I consider my family to be pretty close, but the reality is that we just don’t see each other often enough. My mom recently remarked that while they it was their intention to raise independent and adventurous children, they hadn’t really considered the fact that we would be independent and adventurous adults. Today, we’re all living in the Eastern half of the United States, so we’re a lot closer than we have been in years past!

Graduate and nieces

But lives are busy, distance is great and time passes all too quickly. I’m so grateful for events like this that keep us getting together, even if it’s not all the time.

We were definitely missing John, the oldest.

And I’m ever so glad that my middle brother and his family were able to come home with me for a few days. I haven’t really received visits from my siblings while in college, or grad school, or since my wedding. So it was delightful to have my first visit in our new home. I even managed to get a day off of work to spend in Williamsburg with my nieces and nephew. It was such a delight!

These moments remind me what I so love about our family. And inspire me to make a greater effort toward spending time with them.

Williamsburg with the littles.

{Memories} Valentine’s Day

{Memories} Valentine’s Day

We always celebrated Valentine’s Day in our home, although it wasn’t at all about romance and it was completely about love and the people we love.

We would do the traditional boxes of valentines for school, and my dad always gave me a real, store-bought, Hallmark card (which was VERY special). My mom would bake the greatest heart cookies. I would set the table with the best china and real silver, a piece of chocolate at everyone’s place. And we would eat a fancy meal together, the finale being Cherries Jubilee for dessert. (Granted, Mom didn’t flambé the whole thing, just a single sugar cube on the top of each, but setting our food on fire was a huge highlight.)

Valentine’s Day was a family holiday. A special day to show those we love just how much we care. A time in the middle of a normal (even dreary) month to be together and celebrate togetherness.

I think I like that part best.


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Adventure: DC (take 2)

Adventure: DC (take 2)

Apparently it’s a February tradition, we make a whirlwind weekend trip to DC to visit family and see the sights. I wish we could do it more often, but once a year is better than none. This time, we hit the National Zoo, Eden Center (for Vietnamese food), a couple REIs, LL Bean and Ikea, and Scott’s Run Nature Preserve.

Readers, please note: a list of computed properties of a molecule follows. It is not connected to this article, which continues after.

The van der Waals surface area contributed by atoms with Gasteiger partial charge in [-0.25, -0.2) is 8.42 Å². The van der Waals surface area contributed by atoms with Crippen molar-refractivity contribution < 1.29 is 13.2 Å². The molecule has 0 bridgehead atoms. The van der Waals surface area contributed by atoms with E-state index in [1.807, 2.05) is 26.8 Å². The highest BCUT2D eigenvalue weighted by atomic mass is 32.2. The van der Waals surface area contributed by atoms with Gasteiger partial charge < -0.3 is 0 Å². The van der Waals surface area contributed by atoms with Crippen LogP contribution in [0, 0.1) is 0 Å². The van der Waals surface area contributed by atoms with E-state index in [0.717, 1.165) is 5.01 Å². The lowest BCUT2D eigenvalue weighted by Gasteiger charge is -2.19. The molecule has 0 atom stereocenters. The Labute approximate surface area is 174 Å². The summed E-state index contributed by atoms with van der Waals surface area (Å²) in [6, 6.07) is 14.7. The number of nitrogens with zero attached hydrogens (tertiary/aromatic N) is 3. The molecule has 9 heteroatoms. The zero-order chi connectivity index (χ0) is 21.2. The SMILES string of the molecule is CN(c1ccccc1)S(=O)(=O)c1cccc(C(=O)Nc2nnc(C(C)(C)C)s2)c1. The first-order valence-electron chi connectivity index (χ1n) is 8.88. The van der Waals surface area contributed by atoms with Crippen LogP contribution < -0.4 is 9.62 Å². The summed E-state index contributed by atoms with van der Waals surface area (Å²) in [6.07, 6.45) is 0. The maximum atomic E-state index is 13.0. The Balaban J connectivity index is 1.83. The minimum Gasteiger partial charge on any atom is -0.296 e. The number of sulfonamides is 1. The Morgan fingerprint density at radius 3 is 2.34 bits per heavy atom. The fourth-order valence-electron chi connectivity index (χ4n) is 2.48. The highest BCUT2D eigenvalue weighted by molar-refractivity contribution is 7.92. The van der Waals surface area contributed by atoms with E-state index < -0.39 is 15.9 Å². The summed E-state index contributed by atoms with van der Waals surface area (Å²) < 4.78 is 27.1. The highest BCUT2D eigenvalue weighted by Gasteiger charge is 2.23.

National Zoo

National Zoo

Vietnamese food


National Zoo

National Zoo

Scott's Run Nature Preserve

Scott's Run Nature Preserve

Scott's Run Nature Preserve

There’s so much more to do and see in DC. I can’t wait for the next visit…

{Memories} Train Day

{Memories} Train Day

My parents visited about a month ago. Although it was early in November, this was their “holiday” visit so we packed the four days full of fall and holiday things, including a much anticipated bike day and a mini-version of a longstanding family tradition — train day.

The Drakes always had a large train set-up, from long before I was born. Every year at the start of the holidays we would gather all our boxes, pulling treasures out of packing peanuts. We would reminisce over different buildings and special pieces — special exclamations reserved for those pieces each of us had worked so hard on. Amid the unpacking we would also visit a “train store” and choose new model kits, replenish our stock of paints and brushes, and purchase any tiny (and extremely expensive) mechanical pieces we needed to get things going again.

Train day always meant that we covered the longest table we owned with newspaper or dropcloth, filled it with paints, paper plates, and paper towels. We would play Christmas music all day long and work through the painstakingly slow process of painting and prepping tiny plastic pieces to be glued together into a house or municipal building or barn.

We would gather our creative juices and create ice skating ponds, Christmas tree lots, camping spots and (best of all) an entire papier-mâché mountain complete with a working ski lift. It was messy and tedious and fun. We would order Chinese food and when it arrived take a bit of a break to settle our hungry stomachs. But it wasn’t long before we were back at it again, working late into the night.